Botswana and Austria have emerged the trendiest destinations for 2015, according to research, which further noted that international holidaymakers are set to do more sightseeing than sunbathing in the year ahead.
These are among the findings of travel trends report prepared by travel association ABTA, in association with the United Kingdom Foreign and Commonwealth office.
Based on responses from 2,001 people, the report showed that the most well-off holidaymakers are likely to continue taking a high number of trips in 2015. Last year the top socio-economic group took 4.7 holiday on average compared with the nationwide average of three. ABTA CEO Mark Tanzer said, “we are seeing strong growth from the most affluent end of the market and we expect this to drive interest in luxury and tailor-made packages.”
The top destinations likely to emerge for 2015, according to Abta include: Austria, Botswana, Cuba, Dominican Republic and Japan.
Meanwhile, Botswana became the 3rd in Africa, 69th worldwide in Forbes’ “best countries for business” index. Botswana was ranked 69 out of 146 countries in Forbes’ annual end of the year index of the best countries for business. The 2014 index placed Botswana third in Africa, preceded by Mauritius, South Africa and followed in the regional top ten by Zambia, Namibia, Rwanda, Cape Verde, Morocco, Seychelles and Ghana.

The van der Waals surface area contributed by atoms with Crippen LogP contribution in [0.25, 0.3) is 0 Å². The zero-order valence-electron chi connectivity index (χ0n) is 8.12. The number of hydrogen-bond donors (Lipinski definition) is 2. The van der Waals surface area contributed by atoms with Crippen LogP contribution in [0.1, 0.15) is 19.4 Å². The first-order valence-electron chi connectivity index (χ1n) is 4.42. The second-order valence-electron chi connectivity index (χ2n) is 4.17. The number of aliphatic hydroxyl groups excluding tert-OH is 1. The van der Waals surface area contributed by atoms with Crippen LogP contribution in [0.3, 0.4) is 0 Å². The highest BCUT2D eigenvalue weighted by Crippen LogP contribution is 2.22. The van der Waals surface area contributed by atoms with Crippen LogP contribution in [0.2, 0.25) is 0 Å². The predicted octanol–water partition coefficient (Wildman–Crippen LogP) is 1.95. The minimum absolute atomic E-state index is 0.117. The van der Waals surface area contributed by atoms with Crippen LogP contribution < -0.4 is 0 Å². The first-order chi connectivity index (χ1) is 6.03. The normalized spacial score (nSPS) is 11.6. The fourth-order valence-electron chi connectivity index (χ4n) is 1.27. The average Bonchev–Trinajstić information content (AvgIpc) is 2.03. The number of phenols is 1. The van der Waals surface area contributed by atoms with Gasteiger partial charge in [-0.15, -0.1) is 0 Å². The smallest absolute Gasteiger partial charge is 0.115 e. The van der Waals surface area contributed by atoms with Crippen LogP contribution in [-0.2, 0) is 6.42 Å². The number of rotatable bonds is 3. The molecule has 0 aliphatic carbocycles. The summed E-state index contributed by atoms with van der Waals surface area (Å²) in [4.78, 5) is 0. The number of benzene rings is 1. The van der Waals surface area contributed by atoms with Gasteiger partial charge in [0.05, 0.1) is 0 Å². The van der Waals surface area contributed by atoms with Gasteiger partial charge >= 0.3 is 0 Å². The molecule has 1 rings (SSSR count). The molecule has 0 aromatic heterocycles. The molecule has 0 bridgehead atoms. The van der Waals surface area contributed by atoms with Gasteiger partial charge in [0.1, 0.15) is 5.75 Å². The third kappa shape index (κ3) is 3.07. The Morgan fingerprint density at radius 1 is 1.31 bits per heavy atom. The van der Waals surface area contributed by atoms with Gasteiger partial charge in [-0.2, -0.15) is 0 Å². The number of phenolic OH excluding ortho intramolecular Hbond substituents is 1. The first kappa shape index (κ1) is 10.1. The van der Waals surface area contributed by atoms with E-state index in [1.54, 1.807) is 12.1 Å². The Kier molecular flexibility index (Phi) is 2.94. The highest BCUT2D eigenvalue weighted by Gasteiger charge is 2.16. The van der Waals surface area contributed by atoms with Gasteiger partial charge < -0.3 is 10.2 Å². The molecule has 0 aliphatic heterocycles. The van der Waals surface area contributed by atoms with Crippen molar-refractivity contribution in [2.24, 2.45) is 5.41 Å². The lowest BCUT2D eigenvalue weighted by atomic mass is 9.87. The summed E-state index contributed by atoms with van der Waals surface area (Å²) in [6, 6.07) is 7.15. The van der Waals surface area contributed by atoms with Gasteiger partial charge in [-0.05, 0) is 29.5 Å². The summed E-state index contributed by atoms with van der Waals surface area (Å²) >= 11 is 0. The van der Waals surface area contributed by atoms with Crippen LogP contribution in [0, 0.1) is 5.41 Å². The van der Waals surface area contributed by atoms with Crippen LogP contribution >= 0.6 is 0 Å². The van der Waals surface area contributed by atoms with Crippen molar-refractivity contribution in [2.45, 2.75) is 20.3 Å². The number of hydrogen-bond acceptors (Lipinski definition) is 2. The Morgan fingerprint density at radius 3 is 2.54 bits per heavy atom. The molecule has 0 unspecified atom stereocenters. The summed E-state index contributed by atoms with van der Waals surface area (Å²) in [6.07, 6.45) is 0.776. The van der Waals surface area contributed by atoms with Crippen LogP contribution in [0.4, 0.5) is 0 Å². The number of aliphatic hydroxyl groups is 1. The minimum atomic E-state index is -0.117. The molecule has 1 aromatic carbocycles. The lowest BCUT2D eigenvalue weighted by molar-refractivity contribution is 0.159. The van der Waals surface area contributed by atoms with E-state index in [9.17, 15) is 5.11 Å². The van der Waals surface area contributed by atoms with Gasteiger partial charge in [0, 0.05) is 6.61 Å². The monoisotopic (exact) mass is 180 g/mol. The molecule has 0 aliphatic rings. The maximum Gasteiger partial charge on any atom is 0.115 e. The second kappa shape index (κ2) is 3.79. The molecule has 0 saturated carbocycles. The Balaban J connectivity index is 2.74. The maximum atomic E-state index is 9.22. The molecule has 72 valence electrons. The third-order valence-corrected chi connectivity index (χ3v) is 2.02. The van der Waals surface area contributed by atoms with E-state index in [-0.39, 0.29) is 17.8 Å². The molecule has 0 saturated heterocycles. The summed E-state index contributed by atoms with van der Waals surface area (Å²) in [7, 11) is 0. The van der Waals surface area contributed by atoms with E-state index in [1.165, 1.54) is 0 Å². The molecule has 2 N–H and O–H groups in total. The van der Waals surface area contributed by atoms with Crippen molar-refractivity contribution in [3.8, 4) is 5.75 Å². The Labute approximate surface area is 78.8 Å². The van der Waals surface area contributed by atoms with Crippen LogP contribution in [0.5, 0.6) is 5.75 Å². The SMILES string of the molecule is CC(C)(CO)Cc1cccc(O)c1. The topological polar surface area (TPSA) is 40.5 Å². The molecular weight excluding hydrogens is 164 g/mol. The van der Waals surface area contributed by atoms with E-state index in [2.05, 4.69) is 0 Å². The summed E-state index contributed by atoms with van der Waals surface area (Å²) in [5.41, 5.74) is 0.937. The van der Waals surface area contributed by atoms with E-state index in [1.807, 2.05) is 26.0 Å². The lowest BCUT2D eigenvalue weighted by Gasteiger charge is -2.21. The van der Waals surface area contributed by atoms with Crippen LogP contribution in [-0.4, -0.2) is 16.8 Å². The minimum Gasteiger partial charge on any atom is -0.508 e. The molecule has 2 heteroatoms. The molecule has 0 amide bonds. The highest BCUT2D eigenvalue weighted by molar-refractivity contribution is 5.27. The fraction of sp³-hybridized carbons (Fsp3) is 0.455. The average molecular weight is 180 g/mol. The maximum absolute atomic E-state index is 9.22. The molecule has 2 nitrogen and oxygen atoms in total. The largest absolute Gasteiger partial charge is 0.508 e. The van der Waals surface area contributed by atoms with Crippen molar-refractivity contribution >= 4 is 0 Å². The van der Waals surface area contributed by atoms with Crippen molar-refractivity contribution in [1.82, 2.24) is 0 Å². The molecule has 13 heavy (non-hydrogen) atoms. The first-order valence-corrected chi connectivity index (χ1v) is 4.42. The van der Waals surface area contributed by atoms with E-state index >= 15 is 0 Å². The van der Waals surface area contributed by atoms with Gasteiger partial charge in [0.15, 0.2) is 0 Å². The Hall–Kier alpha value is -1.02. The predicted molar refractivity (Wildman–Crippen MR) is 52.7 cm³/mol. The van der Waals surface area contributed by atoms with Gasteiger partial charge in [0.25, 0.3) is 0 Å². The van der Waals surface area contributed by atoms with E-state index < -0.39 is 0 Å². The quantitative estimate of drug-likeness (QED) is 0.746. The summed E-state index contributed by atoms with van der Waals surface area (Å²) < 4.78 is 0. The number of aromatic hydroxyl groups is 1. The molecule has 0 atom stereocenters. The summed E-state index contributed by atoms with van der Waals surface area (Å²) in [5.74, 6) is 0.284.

The Forbes Business Index grades countries on 11 different metrics, including property rights, innovation, taxes, technology, corruption, freedom (personal, trade and monetary), red tape, investor protection and stock market performance.
According to Forbes Botswana’s metric sub-rankings were thus as follows: trade freedom ÔÇô 56, monetary freedom ÔÇô 104, property rights ÔÇô 36, innovation ÔÇô 101, technology ÔÇô 75, red tape ÔÇô 121, investor protection ÔÇô 94, corruption ÔÇô 29, personal freedom ÔÇô 58, tax burden ÔÇô 56 and market performance ÔÇô 41.
Europe once more dominated the top of the table, with Denmark returning to first position for the third year in a row. European countries scored well on trade and personal freedom as well as innovation and corruption. By contrast African nations were prevalent at the bottom of the table, with high levels of corruption, red tape and inadequate tax regimes being cited as major issues.